The OCC issued a bulletin (2008-10, the “Bulletin”) concerning annual reviews of fiduciary accounts. Under OCC regulation 12 C.F.R. 9.6(c), a national bank is required to review, no less frequently than annually, all assets of each fiduciary account for which the bank has investment discretion “to evaluate whether they are appropriate, individually and collectively, for the account.”
Elements of an Effective Annual Investment Review Process. The Bulletin states that a national bank’s annual investment review process should: (1) ensure that investment objectives are current and appropriate and that the investments are consistent with these objectives; (2) ensure that the review covers all assets in the investment portfolio; (3) identify and track exceptions and provide for follow-up and resolution of exceptions; (4) include performance measurements and a process for handling performance “outliers”; and (5) ensure that each asset is valued using an appropriate valuation process. The Bulletin stresses the need for thorough documentation of all reviews.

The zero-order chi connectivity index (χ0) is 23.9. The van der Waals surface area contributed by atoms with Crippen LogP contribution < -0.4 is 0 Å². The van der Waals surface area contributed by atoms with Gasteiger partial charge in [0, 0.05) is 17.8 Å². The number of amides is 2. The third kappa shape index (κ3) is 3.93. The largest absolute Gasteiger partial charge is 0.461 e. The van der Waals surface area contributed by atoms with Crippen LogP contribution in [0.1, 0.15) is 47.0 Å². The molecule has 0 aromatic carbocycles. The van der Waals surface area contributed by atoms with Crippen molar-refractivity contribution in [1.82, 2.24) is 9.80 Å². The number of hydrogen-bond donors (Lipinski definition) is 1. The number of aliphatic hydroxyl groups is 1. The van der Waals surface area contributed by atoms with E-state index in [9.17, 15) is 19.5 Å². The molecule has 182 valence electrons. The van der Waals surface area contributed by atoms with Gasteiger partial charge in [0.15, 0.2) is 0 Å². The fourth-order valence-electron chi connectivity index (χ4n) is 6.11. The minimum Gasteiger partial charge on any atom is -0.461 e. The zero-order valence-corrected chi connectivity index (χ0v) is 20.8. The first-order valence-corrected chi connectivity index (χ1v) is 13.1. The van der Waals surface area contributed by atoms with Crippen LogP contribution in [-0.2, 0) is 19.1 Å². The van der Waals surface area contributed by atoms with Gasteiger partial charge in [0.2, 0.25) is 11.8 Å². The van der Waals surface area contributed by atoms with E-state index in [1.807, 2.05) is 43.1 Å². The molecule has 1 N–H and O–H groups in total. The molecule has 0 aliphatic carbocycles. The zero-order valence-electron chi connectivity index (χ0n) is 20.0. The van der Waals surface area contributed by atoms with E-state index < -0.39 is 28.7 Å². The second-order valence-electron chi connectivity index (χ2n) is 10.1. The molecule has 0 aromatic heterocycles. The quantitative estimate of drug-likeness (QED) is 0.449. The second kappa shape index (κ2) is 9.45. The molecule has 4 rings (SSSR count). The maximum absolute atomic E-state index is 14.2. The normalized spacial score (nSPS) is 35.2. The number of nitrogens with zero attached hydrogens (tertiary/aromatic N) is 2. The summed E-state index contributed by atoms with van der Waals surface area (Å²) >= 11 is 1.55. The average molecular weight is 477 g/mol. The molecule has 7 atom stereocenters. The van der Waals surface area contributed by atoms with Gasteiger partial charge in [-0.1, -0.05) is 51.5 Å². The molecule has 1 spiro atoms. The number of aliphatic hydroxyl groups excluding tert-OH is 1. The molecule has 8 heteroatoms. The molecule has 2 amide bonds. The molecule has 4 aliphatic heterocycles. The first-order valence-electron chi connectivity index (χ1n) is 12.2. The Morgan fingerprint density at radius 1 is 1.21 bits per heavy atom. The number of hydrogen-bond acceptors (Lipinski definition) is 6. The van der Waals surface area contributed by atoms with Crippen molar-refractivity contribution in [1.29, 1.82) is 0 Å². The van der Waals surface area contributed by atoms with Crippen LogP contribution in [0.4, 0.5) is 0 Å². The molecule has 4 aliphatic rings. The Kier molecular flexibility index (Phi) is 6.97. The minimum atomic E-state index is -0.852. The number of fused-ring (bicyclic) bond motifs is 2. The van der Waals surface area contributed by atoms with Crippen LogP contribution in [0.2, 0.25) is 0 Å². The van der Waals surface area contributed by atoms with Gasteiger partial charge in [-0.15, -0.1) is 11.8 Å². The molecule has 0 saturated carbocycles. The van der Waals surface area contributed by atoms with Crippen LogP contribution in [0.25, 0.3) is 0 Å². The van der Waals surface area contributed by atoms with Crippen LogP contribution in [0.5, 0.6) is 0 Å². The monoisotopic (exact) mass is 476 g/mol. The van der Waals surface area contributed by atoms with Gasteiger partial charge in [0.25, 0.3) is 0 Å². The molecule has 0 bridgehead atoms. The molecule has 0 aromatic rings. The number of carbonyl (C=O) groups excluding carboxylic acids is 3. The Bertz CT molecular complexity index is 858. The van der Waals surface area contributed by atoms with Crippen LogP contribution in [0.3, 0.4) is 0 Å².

Unique or hard-to-value assets (e.g., real estate, oil interests, farms, closely held businesses) should be included in the annual review. Moreover, the bank’s review should document the bank’s determination that the asset is appropriate given the account’s investment objectives, should provide updated asset valuations appropriate for the type of asset and the nature of the account and should ensure that proper insurance coverage is maintained on the assets.
Automated and Manual Investment Review Processes. The OCC states in the Bulletin that national banks may use manual, automated or hybrid systems to perform annual investment reviews. Manual reviews provide a more hands-on approach, but can be time-consuming and review quality may vary with the individual performing that review. Automated systems allow for efficient and frequent valuations of marketable securities and securities in collective investment funds and effective identification of exceptions to account objectives. Automated systems, however, do not provide the independent perspective provided by committee review nor will they spot when investment objectives need to be changed to reflect market changes or changes derived from the passage of time.The Bulletin concludes by noting that the OCC expects annual investment reviews to be performed in a timely and comprehensive manner and that bank examiners will seek corrective action “for significant weaknesses or unwarranted risks” in the annual investment review process.